Last updated: December 6, 2013
The first big winter storm of the season has left American Fork Canyon under a blanket a snow, and I am reminded just how much we all depend upon the water that flows through these mountains. American Fork City, for example, receives about 8% of its culinary water supply from springs inside the boundaries of Timpanogos Cave National Monument. For about 90 years now, city pipes have collected water from the hillside directly behind the “Rock House” (originally the home of the Monument superintendent and now used for staff offices and library space) and carried it to homes and businesses in the valley below.
In 1982, the Rock House, along with the adjacent Cave Camp area and its collection of wonderful rock walls and structures, was included in the Timpanogos Cave Historic District and placed on the National Register of Historic Places. We are obligated by law to preserve these structures and their historic character. Generally, this is not an issue, since the preservation of all of our resources – natural and cultural – is a foundation of the mission of the National Park Service.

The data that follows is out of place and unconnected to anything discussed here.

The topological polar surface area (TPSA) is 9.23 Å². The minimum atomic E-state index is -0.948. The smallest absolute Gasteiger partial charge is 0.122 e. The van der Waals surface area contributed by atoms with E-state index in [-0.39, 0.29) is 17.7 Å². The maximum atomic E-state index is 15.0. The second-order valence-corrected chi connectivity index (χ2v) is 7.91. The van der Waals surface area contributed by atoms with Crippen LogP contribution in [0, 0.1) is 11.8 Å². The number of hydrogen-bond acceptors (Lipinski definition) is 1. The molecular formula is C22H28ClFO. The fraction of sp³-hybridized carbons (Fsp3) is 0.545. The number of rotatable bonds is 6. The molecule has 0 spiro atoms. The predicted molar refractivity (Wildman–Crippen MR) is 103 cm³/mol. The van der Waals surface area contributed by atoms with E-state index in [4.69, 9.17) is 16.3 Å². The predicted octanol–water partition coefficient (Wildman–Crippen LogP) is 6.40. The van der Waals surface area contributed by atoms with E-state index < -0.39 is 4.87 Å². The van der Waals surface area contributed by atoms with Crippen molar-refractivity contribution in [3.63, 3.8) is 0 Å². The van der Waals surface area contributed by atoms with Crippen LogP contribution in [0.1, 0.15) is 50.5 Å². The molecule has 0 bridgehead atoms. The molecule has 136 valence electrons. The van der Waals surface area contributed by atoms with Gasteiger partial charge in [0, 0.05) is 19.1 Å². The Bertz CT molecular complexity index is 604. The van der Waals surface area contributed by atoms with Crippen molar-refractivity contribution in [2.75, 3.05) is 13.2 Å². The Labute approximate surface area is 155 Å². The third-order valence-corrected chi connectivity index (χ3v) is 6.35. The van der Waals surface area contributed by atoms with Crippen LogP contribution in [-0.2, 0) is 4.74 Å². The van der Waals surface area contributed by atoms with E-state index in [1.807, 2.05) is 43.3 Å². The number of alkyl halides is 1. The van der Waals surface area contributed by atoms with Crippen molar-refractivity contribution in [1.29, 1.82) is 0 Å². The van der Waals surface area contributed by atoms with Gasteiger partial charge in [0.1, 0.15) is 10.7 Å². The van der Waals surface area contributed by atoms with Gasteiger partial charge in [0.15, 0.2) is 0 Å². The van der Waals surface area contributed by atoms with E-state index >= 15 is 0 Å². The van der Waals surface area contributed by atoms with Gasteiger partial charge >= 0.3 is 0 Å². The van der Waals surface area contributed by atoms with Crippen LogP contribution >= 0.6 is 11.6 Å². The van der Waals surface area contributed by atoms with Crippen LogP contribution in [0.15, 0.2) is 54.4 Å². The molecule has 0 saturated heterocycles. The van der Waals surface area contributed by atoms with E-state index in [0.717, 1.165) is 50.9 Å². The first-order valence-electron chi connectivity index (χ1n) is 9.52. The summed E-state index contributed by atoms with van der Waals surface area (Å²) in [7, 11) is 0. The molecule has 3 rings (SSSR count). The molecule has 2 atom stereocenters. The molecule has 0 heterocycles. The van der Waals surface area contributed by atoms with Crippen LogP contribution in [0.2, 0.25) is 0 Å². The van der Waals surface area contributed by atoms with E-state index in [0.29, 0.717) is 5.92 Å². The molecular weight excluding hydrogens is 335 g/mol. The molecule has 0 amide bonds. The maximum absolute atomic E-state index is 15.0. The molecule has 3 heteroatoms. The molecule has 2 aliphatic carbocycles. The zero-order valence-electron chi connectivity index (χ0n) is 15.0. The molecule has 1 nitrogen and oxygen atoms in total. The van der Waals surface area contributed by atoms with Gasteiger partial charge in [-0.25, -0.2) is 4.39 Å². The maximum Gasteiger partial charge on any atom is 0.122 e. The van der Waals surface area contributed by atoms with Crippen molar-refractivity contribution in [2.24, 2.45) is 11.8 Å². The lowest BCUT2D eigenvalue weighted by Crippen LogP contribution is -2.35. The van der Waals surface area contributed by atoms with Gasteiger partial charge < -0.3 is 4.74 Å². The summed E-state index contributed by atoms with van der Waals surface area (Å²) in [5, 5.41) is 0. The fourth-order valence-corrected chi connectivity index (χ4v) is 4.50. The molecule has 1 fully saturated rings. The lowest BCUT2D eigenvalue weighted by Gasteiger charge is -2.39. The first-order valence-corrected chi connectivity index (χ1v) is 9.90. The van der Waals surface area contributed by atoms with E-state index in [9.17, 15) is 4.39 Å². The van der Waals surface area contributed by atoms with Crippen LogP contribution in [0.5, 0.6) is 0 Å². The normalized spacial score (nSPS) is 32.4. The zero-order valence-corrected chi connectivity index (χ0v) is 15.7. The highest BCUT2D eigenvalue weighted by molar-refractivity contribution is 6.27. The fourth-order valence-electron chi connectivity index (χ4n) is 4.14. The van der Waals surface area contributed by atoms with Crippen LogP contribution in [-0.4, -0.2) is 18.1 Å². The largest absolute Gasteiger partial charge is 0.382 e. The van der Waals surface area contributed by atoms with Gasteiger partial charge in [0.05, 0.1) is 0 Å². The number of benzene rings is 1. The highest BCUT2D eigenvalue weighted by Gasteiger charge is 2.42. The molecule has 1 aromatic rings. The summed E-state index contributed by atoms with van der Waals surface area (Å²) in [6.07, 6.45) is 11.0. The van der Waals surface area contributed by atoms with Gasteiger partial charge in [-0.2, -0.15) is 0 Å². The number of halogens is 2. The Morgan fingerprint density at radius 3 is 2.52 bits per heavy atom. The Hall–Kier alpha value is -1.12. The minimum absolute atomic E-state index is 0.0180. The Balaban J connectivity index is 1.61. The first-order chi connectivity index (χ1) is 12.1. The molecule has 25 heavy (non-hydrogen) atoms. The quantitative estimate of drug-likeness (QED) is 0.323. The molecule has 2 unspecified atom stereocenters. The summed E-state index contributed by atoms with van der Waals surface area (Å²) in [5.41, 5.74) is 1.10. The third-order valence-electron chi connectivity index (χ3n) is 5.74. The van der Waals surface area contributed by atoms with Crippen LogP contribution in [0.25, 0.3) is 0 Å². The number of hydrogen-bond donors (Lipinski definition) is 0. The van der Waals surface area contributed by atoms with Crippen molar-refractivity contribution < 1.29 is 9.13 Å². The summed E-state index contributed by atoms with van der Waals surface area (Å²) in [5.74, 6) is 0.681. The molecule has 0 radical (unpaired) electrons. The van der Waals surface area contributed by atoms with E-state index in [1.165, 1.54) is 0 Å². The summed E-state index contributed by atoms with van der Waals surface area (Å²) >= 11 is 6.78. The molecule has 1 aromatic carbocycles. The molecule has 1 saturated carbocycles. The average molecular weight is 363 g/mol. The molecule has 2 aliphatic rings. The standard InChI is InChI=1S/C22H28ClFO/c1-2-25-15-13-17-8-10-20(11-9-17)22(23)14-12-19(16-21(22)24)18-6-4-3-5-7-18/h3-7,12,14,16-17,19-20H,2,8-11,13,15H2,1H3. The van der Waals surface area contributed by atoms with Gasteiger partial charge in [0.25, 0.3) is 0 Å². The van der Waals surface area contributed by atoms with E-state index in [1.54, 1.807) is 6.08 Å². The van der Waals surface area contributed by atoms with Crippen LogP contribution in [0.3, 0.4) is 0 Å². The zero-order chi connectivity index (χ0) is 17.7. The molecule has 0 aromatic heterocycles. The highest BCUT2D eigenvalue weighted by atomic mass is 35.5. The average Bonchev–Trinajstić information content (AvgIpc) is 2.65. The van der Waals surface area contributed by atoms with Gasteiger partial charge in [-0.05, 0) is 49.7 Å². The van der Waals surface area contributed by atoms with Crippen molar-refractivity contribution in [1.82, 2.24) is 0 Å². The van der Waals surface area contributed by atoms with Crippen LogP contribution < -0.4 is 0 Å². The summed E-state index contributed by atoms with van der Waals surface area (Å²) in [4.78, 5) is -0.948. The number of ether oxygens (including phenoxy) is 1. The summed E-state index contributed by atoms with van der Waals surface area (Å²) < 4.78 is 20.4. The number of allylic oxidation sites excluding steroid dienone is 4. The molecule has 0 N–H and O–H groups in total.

Today though, after almost 90 years of service, the American Fork City water system is in need of repair and upgrades to improve its performance and to meet current state regulations for domestic water systems. This work will likely mean the removal and reconstruction of the parking lot around the Rock House, removal of some large trees, and possibly removal and reconstruction of some of the iconic rock walls.
Here then, is one of the often unseen ways we spend our winter. Key park staff has been meeting with American Fork City engineers and their contractors, along with partners from UDOT, the US Forest Service, the State Historic Preservation Office, and others, to find the best way to keep water flowing safely while minimizing impacts to these historic resources. An Environmental Assessment is underway, and there will be several opportunities for the public to obtain more information and provide their ideas and comments as we move forward.
It’s not always easy to convince people of the value of historic preservation. Why should a few old rock walls stand in the way of a needed repair to an important water system? Perhaps because so many of us are only a generation or two removed from those early pioneers who quarried the stones and built these walls, or who mined, hunted, or cut timber in the canyon, people here seem to understand and cherish these pieces of our community history, and we are working together in a spirit of positive collaboration. May it always be so.